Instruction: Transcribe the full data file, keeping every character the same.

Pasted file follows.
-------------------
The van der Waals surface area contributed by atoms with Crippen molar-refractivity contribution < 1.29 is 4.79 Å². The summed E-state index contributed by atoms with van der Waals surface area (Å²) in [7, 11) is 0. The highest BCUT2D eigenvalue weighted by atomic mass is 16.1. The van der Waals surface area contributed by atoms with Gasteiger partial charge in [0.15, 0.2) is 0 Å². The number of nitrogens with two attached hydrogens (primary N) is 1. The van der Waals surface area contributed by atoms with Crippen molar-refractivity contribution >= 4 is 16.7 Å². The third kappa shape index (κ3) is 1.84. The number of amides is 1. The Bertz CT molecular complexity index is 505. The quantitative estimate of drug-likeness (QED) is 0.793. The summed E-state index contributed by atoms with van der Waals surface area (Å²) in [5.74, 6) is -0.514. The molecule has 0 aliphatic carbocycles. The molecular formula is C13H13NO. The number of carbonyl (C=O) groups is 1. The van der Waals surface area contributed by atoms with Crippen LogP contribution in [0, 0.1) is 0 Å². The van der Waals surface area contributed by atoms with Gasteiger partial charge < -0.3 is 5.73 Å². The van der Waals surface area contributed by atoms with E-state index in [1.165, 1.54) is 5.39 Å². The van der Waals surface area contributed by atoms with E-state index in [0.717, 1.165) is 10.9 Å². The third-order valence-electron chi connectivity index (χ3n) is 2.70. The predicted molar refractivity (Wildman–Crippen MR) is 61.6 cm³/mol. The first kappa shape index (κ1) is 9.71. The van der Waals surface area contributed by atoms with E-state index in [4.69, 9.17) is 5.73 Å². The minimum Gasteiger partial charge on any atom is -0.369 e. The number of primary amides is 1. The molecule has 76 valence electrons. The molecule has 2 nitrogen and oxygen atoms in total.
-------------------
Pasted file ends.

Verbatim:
The van der Waals surface area contributed by atoms with Crippen molar-refractivity contribution < 1.29 is 4.79 Å². The summed E-state index contributed by atoms with van der Waals surface area (Å²) in [7, 11) is 0. The highest BCUT2D eigenvalue weighted by atomic mass is 16.1. The van der Waals surface area contributed by atoms with Gasteiger partial charge in [0.15, 0.2) is 0 Å². The number of nitrogens with two attached hydrogens (primary N) is 1. The van der Waals surface area contributed by atoms with Crippen molar-refractivity contribution >= 4 is 16.7 Å². The third kappa shape index (κ3) is 1.84. The number of amides is 1. The Bertz CT molecular complexity index is 505. The quantitative estimate of drug-likeness (QED) is 0.793. The summed E-state index contributed by atoms with van der Waals surface area (Å²) in [5.74, 6) is -0.514. The molecule has 0 aliphatic carbocycles. The molecular formula is C13H13NO. The number of carbonyl (C=O) groups is 1. The van der Waals surface area contributed by atoms with Crippen LogP contribution in [0, 0.1) is 0 Å². The van der Waals surface area contributed by atoms with Gasteiger partial charge < -0.3 is 5.73 Å². The van der Waals surface area contributed by atoms with E-state index in [1.165, 1.54) is 5.39 Å². The van der Waals surface area contributed by atoms with E-state index in [0.717, 1.165) is 10.9 Å². The third-order valence-electron chi connectivity index (χ3n) is 2.70. The predicted molar refractivity (Wildman–Crippen MR) is 61.6 cm³/mol. The first kappa shape index (κ1) is 9.71. The van der Waals surface area contributed by atoms with E-state index in [4.69, 9.17) is 5.73 Å². The minimum Gasteiger partial charge on any atom is -0.369 e. The number of primary amides is 1. The molecule has 76 valence electrons. The molecule has 2 nitrogen and oxygen atoms in total.